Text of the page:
I set up my tent as the sun was setting, and slept imagining I was a fairytale princess, with friendly spiders spinning an enchanted fence to guard me from interlopers. When I woke up the dew had fallen; my tent was dripping wet, and every web was hung with diamonds.
One morning I looked up from the deserted road only to see a tall German cycle tourist whizzing in the opposite direction. I hailed him with a wave and a shout, and backtracked to the nearest village to spend an hour watching sunlit waves crashing into the seashore and exuberantly swapping biscuits and stories of the road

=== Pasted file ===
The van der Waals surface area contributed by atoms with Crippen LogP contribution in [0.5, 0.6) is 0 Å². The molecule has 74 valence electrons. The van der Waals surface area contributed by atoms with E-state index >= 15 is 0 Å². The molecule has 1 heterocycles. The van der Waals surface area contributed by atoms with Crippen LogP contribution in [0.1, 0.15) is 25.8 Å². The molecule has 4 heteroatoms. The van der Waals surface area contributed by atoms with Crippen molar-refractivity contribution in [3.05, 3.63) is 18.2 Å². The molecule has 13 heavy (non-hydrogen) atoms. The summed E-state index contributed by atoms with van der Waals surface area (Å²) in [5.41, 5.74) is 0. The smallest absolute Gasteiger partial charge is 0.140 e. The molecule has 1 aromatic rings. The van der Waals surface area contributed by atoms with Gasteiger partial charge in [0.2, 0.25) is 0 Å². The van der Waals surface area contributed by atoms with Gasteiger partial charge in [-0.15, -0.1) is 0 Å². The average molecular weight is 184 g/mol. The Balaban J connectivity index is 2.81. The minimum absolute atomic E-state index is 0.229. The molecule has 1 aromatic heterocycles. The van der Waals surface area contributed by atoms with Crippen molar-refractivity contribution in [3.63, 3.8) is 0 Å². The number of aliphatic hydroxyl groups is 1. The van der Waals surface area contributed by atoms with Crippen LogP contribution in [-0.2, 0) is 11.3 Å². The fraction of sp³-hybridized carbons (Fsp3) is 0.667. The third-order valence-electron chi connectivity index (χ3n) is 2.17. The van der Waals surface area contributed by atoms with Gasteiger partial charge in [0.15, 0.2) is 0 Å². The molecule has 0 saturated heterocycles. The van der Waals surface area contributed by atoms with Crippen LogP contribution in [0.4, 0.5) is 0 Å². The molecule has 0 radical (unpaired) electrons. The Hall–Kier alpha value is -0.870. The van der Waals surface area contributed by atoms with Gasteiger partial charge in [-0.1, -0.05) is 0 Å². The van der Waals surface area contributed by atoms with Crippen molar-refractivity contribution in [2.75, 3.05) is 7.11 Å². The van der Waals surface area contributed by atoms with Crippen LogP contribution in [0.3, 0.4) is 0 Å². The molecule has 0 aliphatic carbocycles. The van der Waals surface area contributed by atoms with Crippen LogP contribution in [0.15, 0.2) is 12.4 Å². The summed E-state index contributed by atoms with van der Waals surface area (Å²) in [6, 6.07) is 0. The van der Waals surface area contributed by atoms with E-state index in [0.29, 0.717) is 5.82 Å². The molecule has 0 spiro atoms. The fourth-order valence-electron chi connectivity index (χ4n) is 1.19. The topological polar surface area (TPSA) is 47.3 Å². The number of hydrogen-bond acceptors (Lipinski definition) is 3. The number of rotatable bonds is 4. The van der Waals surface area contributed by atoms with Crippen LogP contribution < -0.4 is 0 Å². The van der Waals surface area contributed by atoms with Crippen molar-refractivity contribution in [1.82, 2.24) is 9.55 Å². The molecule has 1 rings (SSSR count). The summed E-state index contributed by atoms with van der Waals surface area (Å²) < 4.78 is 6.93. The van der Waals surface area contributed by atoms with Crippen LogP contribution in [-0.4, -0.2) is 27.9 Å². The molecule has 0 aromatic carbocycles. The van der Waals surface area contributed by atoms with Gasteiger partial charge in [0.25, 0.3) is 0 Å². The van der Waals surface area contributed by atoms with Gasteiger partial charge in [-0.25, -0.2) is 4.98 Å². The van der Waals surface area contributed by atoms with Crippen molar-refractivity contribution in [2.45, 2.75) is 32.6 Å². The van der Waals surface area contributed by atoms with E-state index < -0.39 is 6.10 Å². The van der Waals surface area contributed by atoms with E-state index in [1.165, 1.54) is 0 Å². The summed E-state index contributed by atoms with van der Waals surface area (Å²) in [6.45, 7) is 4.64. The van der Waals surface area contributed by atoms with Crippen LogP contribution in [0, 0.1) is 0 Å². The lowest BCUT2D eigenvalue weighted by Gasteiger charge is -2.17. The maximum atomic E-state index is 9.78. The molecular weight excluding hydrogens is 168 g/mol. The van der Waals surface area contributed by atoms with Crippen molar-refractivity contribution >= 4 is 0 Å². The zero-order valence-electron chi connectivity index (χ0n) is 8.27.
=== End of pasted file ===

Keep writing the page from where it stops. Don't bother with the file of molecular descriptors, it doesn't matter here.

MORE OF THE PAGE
His name was Jonas, and he’s been touring for over ten years (through Iceland, California, New Zealand, and even Wales), though only ever a month or two at a time, since unlike me he has real-life commitments: a chemistry PhD and a girlfriend who enjoys his company too much to let him go for any longer. But in many ways his experiences seem far richer than mine. When he decides on a country to visit, he’ll then have a whole year to plan and research, and to study the language. I often arrive at a border having only downloaded the guidebook the day before, and sometimes progress no further into the language than ‘hello’ and ‘thank you’. Indeed, when I arrived in Korea, I noticed a curious and inexplicable mental resistance as I tried to acclimatize myself to yet another new culture. It’s as if my brain has cottoned on to the fact that I’ll be starting from scratch in a new country every couple of months, and decided that there’s really not much point immersing itself in all things Korean, since I’ll probably be changing gear and trying to teach it Japanese within just a few weeks. (And it would be absolutely right.)